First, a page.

Mountains Beyond Mountains is Tracy Kidder's telling of Farmer's remarkable story. Unlike many biographers, Kidder isn't charged with summarizing his subject's life; instead he stumbles upon it. The two meet in Haiti as a result of a beheading and later reconnect on a flight to the States. Kidder repeatedly reenters the scene and pursues Farmer's story for the simple reason that he deems it of interest. Like many others, Kidder also seems intent on grasping how Paul Farmer came to be.
The author explores Farmer's fascinating childhood, which included stints living in a bus, tent, and barely-seaworthy boat. Yet while external influences played a role, a great deal of the Paul Farmer magic was seemingly determined at birth. He was always unusual, whether it was forming a herpetology club in the fourth grade (when none of his classmates showed up, Farmer's family became the "club") or deeming War and Peace a favorite book at eleven years old, Farmer was born with talents and interests that set him apart.
Beyond talent, however, it was Farmer's development of a conscience that would shape his life and career. Aghast at the inequalities that exist among the world's people, he became obsessed with forcing change and righting wrongs. He developed an uncanny rapport with the people he served. Every patient was made to feel important, human, equal. To Farmer, each of them was. His quirky humor and anthropologist's respect for local traditions and beliefs engendered trust among those he served.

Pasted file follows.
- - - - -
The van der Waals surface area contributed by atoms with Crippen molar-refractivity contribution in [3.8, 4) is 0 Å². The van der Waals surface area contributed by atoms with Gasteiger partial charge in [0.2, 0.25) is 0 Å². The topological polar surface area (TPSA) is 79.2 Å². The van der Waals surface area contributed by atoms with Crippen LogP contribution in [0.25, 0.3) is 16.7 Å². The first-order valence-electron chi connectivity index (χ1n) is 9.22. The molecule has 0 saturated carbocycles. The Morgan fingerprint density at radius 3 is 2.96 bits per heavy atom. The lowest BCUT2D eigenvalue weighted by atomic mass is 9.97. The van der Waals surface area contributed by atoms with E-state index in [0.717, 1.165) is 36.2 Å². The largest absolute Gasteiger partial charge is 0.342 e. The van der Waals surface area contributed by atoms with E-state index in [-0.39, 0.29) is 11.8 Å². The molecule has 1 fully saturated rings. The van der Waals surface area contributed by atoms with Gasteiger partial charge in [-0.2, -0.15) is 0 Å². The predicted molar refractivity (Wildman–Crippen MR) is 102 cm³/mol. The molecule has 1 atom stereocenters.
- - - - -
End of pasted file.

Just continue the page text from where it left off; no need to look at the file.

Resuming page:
Despite all Farmer is, it becomes apparent in Mountains Beyond Mountains that he requires a supporting cast. Alone, his achievements would be less profound. Ophelia Dahl, a British woman he met on that initial trip to Haiti, provides stability and guidance throughout, her presence enabling expansion of Farmer's reach. Partners in Health was largely her doing; she remains the organization's executive director today. And of course, for Farmer to achieve anything in Haiti or beyond, money was required. Tom White, proving there is room for capitalist success in a just society, funded the initial endeavors. Longtime partner Jim Yong Kim encouraged a broadening of scope; it was he who lobbied the Gates Foundation for a substantial grant Farmer deemed out of reach. Kim also dove into policy, further expanding the influence of Partners in Health.
Mountains Beyond Mountains is indeed the story of a great and influential man. Paul Farmer is one of a kind, a living saint in many minds. Yet the book is also a testament to the power of diversity and balance in addressing the world's ills. There can be just one Paul Farmer, but there is a need for others with different and complementary skills and abilities working toward similar goals. Perhaps more than deeds themselves, it is Farmer's refusal to accept injustice as inevitable that others should seek to emulate. Poor people dying of preventable disease? Starvation? Tainted water causing birth defects or worse? It doesn't have to be so.
Take a moment now to learn more about Partners in Health, and then - read this book!
<< Find this Book on Amazon.com >>